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Published August 12, 2010, 02:34 PM

Heat Dangers for Athletes

Staying hydrated and avoiding heat-related illnesses are top concerns as high school football teams start their first days of outdoor practice this week.

By: Meagan Millage, WDAZ

Staying hydrated and avoiding heat-related illnesses are top concerns as high school football teams start their first days of outdoor practice this week.

Central High School Football Coach Bill Lorenz says they take many different approaches even before practice starts to avoid heat exhaustion with their athletes.

As preseason practice starts, football players are well aware of the problems caused by August heat.

"Some guys just get headaches, some guys cramp up, some guys do both. I mean, its pretty much happened to everyone," Center and Defensive End Alex McDonald said.

But, heat stroke can kill even the most conditioned athlete. Central High School Head Football Coach Bill Lorenz says making sure athletes know about the dangers of heat exhaustion is as important as any play.

"The education portion of it we stress, you know, in our preseason meetings talking to the kids even before practice starts just to start hydrating, you know, before we get out here," Head Football Coach Bill Lorenz said.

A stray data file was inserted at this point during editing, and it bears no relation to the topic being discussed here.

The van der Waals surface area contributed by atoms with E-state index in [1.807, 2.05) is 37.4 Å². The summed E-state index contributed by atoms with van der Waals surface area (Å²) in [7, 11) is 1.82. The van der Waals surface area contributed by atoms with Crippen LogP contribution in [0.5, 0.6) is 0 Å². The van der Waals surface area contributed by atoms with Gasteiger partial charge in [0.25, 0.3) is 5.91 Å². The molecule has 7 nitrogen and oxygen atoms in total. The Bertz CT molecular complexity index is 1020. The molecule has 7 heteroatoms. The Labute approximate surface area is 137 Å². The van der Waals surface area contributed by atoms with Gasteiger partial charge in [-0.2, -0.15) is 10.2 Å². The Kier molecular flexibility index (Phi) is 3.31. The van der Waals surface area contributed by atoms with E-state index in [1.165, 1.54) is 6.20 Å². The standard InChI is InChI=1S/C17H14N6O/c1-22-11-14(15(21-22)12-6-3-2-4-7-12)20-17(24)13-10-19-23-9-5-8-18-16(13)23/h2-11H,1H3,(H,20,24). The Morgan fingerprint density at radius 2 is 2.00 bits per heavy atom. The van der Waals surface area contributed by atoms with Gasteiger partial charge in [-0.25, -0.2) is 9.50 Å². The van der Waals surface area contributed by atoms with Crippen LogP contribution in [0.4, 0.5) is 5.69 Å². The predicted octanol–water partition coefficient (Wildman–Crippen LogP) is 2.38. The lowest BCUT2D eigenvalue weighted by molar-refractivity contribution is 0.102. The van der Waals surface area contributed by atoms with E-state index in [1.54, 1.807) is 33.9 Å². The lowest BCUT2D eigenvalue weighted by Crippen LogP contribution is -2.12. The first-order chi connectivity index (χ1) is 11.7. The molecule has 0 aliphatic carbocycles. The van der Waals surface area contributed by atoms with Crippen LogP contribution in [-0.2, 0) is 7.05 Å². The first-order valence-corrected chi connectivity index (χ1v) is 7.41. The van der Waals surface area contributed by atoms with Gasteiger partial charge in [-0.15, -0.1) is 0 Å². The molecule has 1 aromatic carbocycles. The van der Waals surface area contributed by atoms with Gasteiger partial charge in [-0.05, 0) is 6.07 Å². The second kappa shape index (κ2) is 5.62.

Coaches tell players the number one way to avoid heat exhaustion is by drinking plenty of water.

"Pretty much the only thing they tell us to do over and over is drink water. I mean before and after practice they have us weigh in and out just to see that we're drinking water. And if we're not then they'll get on us more about it," McDonald said.

Having players weigh in before and after practice helps monitor the water lost during practice. But the team also gets up early so they are done practicing before the hottest part of the day.

"If it's cool in the morning we beat the heat of the afternoon so it's helped out a little bit that way," Lorenz said.

The coaching and training staff both know the signs of heat exhaustion, but they've made sure the players know them as well.

"You know, if we see someone slugging around we'll tell each other or tell them to go get some water. I mean, we're a team out here we have to do stuff like that," McDonald said.

Players weren't using their shoulder pads today, but they say when they do, they get warmer faster.

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